Other aspects of science literacy are also important, but they are not included in this discussion because they are not often mentioned in state science standards or assessments. These include, among other things, the history of science, scientific habits of mind, science in social and personal perspectives, and the nature of the scientific enterprise.
A strong foundation of science content knowledge is a necessary component of the ability to think scientifically. The ability to plan a task, to notice patterns, to generate reasonable arguments and explanations, and to draw analogies to other problems—all key elements of science literacy—are dependent on factual knowledge (National Research Council, 1999a).
A review of both state and national standards and benchmarks calls attention to the considerable breadth of content knowledge in the natural sciences that K– 12 students are expected to attain. For example, the National Science Education Standards (National Research Council, 1996) includes eight dimensions of science content: Inquiry, Physical Science, Biological Science, Earth and Space Science, Unifying Concepts and Processes, Science and Technology, Science in Social and Personal Perspectives, and History and Nature of Science. The authors of the NSES indicate that “the standards are a complete set of outcomes for students … [and that] the implementation of these standards cannot be successful if only a subset of the content standards is used (such as implementing only the subject matter standards for physical, life, and earth science)” (p.103).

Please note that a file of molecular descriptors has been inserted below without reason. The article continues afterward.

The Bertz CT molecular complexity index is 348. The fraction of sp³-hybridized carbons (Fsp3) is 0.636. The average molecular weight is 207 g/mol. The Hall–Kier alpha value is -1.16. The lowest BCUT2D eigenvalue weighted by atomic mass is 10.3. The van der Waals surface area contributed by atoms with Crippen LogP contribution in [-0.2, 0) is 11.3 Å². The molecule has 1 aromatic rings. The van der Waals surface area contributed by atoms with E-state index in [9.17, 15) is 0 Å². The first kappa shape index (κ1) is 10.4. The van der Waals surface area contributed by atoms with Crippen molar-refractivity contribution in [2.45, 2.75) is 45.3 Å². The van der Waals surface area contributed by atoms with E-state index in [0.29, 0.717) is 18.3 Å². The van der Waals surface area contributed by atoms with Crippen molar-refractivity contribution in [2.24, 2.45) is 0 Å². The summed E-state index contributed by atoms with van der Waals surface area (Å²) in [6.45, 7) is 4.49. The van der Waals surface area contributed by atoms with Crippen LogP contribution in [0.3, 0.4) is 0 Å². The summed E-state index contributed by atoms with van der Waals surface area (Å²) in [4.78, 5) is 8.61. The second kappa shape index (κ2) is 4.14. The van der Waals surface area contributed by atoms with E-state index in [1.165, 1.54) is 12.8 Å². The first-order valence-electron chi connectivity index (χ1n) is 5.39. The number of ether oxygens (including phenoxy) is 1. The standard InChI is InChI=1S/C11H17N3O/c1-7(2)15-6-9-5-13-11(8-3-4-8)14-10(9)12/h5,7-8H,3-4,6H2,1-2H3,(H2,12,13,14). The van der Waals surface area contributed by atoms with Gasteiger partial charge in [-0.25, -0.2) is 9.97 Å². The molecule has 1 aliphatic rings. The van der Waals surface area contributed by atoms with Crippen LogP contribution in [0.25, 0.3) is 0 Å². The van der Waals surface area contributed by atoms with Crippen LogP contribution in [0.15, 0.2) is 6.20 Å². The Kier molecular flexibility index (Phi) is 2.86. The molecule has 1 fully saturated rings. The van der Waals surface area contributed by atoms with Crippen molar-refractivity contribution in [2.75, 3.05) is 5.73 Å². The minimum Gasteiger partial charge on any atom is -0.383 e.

The framework for organizing curriculum put forth in the Benchmarks for Science Literacy (American Association for the Advancement of Science (AAAS), 1993) describes 12 topical areas: Nature of Science, Nature of Mathematics, Nature of Technology, The Physical Setting, The Living Environment, The Human Organism, Human Society, The Designed World, The Mathematical World, Historical Perspectives, Common Themes, and Habits of Mind. The authors used five major criteria in determining what should be included as science content in their recommendations. These are utility, social responsibility, intrinsic value of the knowledge, philosophical value, and childhood enrichment (AAAS, 1989).
Although these documents include a considerable body of content knowledge, they also emphasize that students are expected to understand science principles and be able to apply their science knowledge, not just absorb it. To do this, students cannot learn science as a series of facts, formulas, and procedures disconnected from any context.
Scientific knowledge has been characterized as hierarchical and highly organized, with many connections and interrelationships among ideas. Scientists do